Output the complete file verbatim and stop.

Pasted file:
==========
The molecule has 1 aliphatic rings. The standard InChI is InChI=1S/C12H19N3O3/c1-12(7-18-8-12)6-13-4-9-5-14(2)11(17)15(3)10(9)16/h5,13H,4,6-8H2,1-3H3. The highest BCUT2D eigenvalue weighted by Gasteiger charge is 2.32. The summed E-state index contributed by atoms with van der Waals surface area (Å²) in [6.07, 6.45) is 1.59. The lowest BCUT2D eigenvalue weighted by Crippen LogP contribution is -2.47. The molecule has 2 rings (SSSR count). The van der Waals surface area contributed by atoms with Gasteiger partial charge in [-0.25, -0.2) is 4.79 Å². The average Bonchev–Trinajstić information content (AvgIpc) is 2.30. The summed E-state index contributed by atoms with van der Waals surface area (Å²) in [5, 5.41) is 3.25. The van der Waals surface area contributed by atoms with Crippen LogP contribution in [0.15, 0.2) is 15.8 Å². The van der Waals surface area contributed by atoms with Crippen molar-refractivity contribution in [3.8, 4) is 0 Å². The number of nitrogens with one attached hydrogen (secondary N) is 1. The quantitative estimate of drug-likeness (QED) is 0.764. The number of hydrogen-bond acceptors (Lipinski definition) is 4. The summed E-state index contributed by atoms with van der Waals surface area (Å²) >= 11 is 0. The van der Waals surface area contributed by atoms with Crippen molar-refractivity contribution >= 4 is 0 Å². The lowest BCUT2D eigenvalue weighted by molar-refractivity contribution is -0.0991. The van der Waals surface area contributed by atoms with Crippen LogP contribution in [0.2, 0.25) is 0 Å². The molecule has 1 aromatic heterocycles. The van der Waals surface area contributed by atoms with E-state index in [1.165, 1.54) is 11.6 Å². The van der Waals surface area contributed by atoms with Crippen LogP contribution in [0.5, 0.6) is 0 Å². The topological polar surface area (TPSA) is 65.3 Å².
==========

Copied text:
The molecule has 1 aliphatic rings. The standard InChI is InChI=1S/C12H19N3O3/c1-12(7-18-8-12)6-13-4-9-5-14(2)11(17)15(3)10(9)16/h5,13H,4,6-8H2,1-3H3. The highest BCUT2D eigenvalue weighted by Gasteiger charge is 2.32. The summed E-state index contributed by atoms with van der Waals surface area (Å²) in [6.07, 6.45) is 1.59. The lowest BCUT2D eigenvalue weighted by Crippen LogP contribution is -2.47. The molecule has 2 rings (SSSR count). The van der Waals surface area contributed by atoms with Gasteiger partial charge in [-0.25, -0.2) is 4.79 Å². The average Bonchev–Trinajstić information content (AvgIpc) is 2.30. The summed E-state index contributed by atoms with van der Waals surface area (Å²) in [5, 5.41) is 3.25. The van der Waals surface area contributed by atoms with Crippen LogP contribution in [0.15, 0.2) is 15.8 Å². The van der Waals surface area contributed by atoms with Crippen molar-refractivity contribution in [3.8, 4) is 0 Å². The number of nitrogens with one attached hydrogen (secondary N) is 1. The quantitative estimate of drug-likeness (QED) is 0.764. The number of hydrogen-bond acceptors (Lipinski definition) is 4. The summed E-state index contributed by atoms with van der Waals surface area (Å²) >= 11 is 0. The van der Waals surface area contributed by atoms with Crippen molar-refractivity contribution >= 4 is 0 Å². The lowest BCUT2D eigenvalue weighted by molar-refractivity contribution is -0.0991. The van der Waals surface area contributed by atoms with Crippen LogP contribution in [0.2, 0.25) is 0 Å². The molecule has 1 aromatic heterocycles. The van der Waals surface area contributed by atoms with E-state index in [1.165, 1.54) is 11.6 Å². The van der Waals surface area contributed by atoms with Crippen LogP contribution in [0.5, 0.6) is 0 Å². The topological polar surface area (TPSA) is 65.3 Å².